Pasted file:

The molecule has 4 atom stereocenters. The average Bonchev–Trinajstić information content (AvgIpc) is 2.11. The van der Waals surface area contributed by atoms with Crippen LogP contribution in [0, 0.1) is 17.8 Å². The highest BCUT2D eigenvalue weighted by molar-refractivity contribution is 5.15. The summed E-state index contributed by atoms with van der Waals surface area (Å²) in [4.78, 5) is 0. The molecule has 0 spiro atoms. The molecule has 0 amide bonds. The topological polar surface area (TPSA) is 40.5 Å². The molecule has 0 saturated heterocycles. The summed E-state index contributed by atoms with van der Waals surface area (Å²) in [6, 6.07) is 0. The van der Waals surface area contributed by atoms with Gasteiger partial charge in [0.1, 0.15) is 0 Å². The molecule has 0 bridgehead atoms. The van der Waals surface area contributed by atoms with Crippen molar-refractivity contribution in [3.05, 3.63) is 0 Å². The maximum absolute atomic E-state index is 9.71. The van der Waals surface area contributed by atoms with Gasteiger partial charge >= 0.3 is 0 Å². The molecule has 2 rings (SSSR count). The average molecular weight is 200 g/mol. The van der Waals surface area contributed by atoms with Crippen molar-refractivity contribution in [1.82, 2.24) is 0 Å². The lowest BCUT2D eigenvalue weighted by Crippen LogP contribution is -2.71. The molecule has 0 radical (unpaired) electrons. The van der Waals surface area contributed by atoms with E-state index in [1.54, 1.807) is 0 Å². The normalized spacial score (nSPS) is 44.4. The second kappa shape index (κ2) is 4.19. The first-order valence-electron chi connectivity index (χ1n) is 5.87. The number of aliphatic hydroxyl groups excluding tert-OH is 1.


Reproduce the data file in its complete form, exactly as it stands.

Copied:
The molecule has 4 atom stereocenters. The average Bonchev–Trinajstić information content (AvgIpc) is 2.11. The van der Waals surface area contributed by atoms with Crippen LogP contribution in [0, 0.1) is 17.8 Å². The highest BCUT2D eigenvalue weighted by molar-refractivity contribution is 5.15. The summed E-state index contributed by atoms with van der Waals surface area (Å²) in [4.78, 5) is 0. The molecule has 0 spiro atoms. The molecule has 0 amide bonds. The topological polar surface area (TPSA) is 40.5 Å². The molecule has 0 saturated heterocycles. The summed E-state index contributed by atoms with van der Waals surface area (Å²) in [6, 6.07) is 0. The van der Waals surface area contributed by atoms with Gasteiger partial charge in [0.1, 0.15) is 0 Å². The molecule has 0 bridgehead atoms. The van der Waals surface area contributed by atoms with Crippen molar-refractivity contribution in [3.05, 3.63) is 0 Å². The maximum absolute atomic E-state index is 9.71. The van der Waals surface area contributed by atoms with Gasteiger partial charge >= 0.3 is 0 Å². The molecule has 2 rings (SSSR count). The average molecular weight is 200 g/mol. The van der Waals surface area contributed by atoms with Crippen molar-refractivity contribution in [1.82, 2.24) is 0 Å². The lowest BCUT2D eigenvalue weighted by Crippen LogP contribution is -2.71. The molecule has 0 radical (unpaired) electrons. The van der Waals surface area contributed by atoms with E-state index in [1.54, 1.807) is 0 Å². The normalized spacial score (nSPS) is 44.4. The second kappa shape index (κ2) is 4.19. The first-order valence-electron chi connectivity index (χ1n) is 5.87. The number of aliphatic hydroxyl groups excluding tert-OH is 1.